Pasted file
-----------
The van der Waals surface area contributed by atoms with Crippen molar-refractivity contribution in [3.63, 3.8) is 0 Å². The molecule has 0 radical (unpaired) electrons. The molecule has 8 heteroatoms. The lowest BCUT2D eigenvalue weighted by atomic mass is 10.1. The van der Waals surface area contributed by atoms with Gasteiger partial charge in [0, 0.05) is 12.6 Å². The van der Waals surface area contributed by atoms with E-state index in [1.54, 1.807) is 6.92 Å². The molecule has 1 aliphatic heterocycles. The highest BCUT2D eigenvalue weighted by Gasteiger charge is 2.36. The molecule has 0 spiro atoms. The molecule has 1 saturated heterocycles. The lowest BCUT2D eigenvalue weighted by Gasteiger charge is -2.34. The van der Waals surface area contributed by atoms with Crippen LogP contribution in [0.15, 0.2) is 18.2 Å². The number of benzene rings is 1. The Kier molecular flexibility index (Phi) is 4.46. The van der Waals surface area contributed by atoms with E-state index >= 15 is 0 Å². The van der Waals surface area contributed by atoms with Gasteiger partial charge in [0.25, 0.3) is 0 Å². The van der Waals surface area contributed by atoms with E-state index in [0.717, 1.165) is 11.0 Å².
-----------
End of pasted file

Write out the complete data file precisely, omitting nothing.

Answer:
The van der Waals surface area contributed by atoms with Crippen molar-refractivity contribution in [3.63, 3.8) is 0 Å². The molecule has 0 radical (unpaired) electrons. The molecule has 8 heteroatoms. The lowest BCUT2D eigenvalue weighted by atomic mass is 10.1. The van der Waals surface area contributed by atoms with Gasteiger partial charge in [0, 0.05) is 12.6 Å². The van der Waals surface area contributed by atoms with E-state index in [1.54, 1.807) is 6.92 Å². The molecule has 1 aliphatic heterocycles. The highest BCUT2D eigenvalue weighted by Gasteiger charge is 2.36. The molecule has 0 spiro atoms. The molecule has 1 saturated heterocycles. The lowest BCUT2D eigenvalue weighted by Gasteiger charge is -2.34. The van der Waals surface area contributed by atoms with Crippen LogP contribution in [0.15, 0.2) is 18.2 Å². The number of benzene rings is 1. The Kier molecular flexibility index (Phi) is 4.46. The van der Waals surface area contributed by atoms with E-state index >= 15 is 0 Å². The van der Waals surface area contributed by atoms with Gasteiger partial charge in [0.25, 0.3) is 0 Å². The van der Waals surface area contributed by atoms with E-state index in [0.717, 1.165) is 11.0 Å².